Oh, there’s no place like home for the holidays—especially when that home is filled with the mouth-watering aroma of turkey roasting in the oven. Thanksgiving and Christmas are times when families gather to celebrate, and often marks the rare occasion when people from near and far find themselves together in the same room. Over the river and through the woods, right? If you’re expecting a family member with hearing loss in Burbank this year, you might want to consider using the holidays as an opportunity to discuss their hearing.
Untreated Hearing Loss is Dangerous
Hearing loss is a widespread problem, not only in California but across the country. About 20 percent of Burbank residents experience hearing impairment to some degree, but many are either unaware of the problem or unwilling to acknowledge it. Hearing loss develops gradually, making symptoms difficult to recognize, but the progressive nature of the disease means it will only get worse. Ignoring it solves nothing, and puts your long-term health at risk. Untreated hearing loss has been linked to physical, social and psychological side effects that include isolation, anxiety, depression, dementia, kidney disease and falls. The sooner it’s diagnosed, the better your odds of treating it successfully.
Often, a family member is the first to recognize a hearing problem in their loved one. Talking with them about this is important, but it’s a touchy subject for many. Finding the right time and place to have a serious discussion about their health is tricky. Choosing to do so when there are a lot of people willing to offer their support may help the person with hearing loss feel more comfortable. Your Burbank audiologist believes Thanksgiving or Christmas are ideal times to bring up the issue, as long as it is done with tact and diplomacy.
Be Prepared for a Serious Discussion
You really don’t know how your loved one with hearing loss will react when you mention their problem. They might not think there is an issue, or they could become defensive or angry about it. We all want to avoid confrontation, but remember, talking to somebody about hearing loss is a sign that you love them and care about their health. Prepare for your talk ahead of time and you’ll help ensure the encounter is positive. Try the following:
- Do your homework. Learning as much as you can about hearing loss before sitting down with a loved one will show them you have studied up on the topic and will allow you to answer any questions they have. Familiarize yourself with statistics, symptoms, causes and treatments.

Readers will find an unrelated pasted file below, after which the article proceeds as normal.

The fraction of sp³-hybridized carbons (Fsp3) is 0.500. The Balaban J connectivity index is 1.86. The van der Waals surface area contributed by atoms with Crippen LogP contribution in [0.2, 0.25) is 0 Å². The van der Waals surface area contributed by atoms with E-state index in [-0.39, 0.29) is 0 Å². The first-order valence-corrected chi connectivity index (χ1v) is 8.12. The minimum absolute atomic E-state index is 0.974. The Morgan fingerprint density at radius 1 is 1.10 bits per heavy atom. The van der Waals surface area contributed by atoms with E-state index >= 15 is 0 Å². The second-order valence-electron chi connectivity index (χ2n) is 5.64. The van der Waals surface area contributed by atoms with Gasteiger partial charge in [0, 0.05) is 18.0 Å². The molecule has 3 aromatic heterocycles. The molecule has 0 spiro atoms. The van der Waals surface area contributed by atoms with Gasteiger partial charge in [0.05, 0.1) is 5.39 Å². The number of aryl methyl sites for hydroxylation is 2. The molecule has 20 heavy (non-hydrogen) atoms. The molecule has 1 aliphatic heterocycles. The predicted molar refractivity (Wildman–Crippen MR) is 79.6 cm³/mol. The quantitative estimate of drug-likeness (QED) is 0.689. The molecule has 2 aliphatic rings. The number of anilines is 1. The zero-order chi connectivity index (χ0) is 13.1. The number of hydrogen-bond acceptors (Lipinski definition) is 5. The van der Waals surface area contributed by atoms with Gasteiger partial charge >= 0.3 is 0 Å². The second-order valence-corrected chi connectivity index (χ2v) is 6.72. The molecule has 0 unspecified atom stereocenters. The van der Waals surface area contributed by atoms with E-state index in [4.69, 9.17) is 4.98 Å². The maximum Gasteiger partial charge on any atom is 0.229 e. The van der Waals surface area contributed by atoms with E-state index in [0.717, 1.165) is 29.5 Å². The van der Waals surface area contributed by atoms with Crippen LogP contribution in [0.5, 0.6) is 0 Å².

- Choose the right time and place. It’s not a good idea to ask your loved one to pass the mashed potatoes and follow that up with, “By the way, I’ve noticed your hearing isn’t great.” Your initial conversation should take place in private, before other guests have arrived. This prevents your loved one from being put on the spot and gives them time to digest what you have said. If they are receptive and willing to open up, they’ll have the support of family and friends later on.
- Be ready for defensiveness. It can be hard to accept the fact that your health isn’t optimal. Taking a defensive stance is natural; your loved one might feel that you are critical over the fact that they haven’t addressed the issue themselves or sought out treatment. The best thing you can do is assure them that hearing loss is nothing to be ashamed of or embarrassed by and certainly not their fault; let them know that you are speaking with them out of love and concern.
- Focus on the positive aspects of treatment. With so many negative impacts of hearing loss, let your loved one know that treatment will make communication easier and lower their risks of developing health-related complications, potentially adding years to their life! If they are concerned about wearing hearing aids, let them know that today’s digital devices are discreet, comfortable and offer excellent sound quality.
- Be supportive. Whether your loved one responds positively or negatively, let them know that you are there to support them throughout their hearing journey. Remind them that their friends and family will have their back, as well.
- Listen. Above all else, don’t dominate the conversation; your loved one is sure to have lots of feedback. Let them talk through all their thoughts and concerns without interrupting, and ask questions to encourage them to keep talking.
If you would like more information about hearing loss prior to opening a dialogue with a loved one, reach out to your Burbank audiologist. They are happy to help prepare you for a difficult talk.